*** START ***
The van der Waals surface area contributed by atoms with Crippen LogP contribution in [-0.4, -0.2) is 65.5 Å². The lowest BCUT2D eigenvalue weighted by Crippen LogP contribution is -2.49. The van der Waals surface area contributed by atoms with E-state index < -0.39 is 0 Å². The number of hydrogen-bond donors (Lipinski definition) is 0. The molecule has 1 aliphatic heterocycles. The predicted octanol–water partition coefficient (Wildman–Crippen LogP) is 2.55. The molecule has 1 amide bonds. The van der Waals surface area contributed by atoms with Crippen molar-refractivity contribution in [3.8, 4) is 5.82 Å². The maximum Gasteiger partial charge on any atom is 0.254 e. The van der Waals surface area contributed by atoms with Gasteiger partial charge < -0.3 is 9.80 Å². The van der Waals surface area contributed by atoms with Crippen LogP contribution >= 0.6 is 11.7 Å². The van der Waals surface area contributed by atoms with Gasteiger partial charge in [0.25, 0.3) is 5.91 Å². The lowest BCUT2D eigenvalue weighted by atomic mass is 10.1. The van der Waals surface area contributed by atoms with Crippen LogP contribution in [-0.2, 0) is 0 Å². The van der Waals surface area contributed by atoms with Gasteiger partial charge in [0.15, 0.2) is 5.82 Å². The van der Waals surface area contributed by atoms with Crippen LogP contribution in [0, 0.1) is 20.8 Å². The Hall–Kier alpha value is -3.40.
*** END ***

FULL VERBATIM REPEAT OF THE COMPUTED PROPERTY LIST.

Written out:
The van der Waals surface area contributed by atoms with Crippen LogP contribution in [-0.4, -0.2) is 65.5 Å². The lowest BCUT2D eigenvalue weighted by Crippen LogP contribution is -2.49. The van der Waals surface area contributed by atoms with E-state index < -0.39 is 0 Å². The number of hydrogen-bond donors (Lipinski definition) is 0. The molecule has 1 aliphatic heterocycles. The predicted octanol–water partition coefficient (Wildman–Crippen LogP) is 2.55. The molecule has 1 amide bonds. The van der Waals surface area contributed by atoms with Crippen molar-refractivity contribution in [3.8, 4) is 5.82 Å². The maximum Gasteiger partial charge on any atom is 0.254 e. The van der Waals surface area contributed by atoms with Gasteiger partial charge < -0.3 is 9.80 Å². The van der Waals surface area contributed by atoms with Crippen LogP contribution >= 0.6 is 11.7 Å². The van der Waals surface area contributed by atoms with Gasteiger partial charge in [0.25, 0.3) is 5.91 Å². The lowest BCUT2D eigenvalue weighted by atomic mass is 10.1. The van der Waals surface area contributed by atoms with Crippen LogP contribution in [-0.2, 0) is 0 Å². The van der Waals surface area contributed by atoms with Gasteiger partial charge in [0.15, 0.2) is 5.82 Å². The van der Waals surface area contributed by atoms with Crippen LogP contribution in [0, 0.1) is 20.8 Å². The Hall–Kier alpha value is -3.40.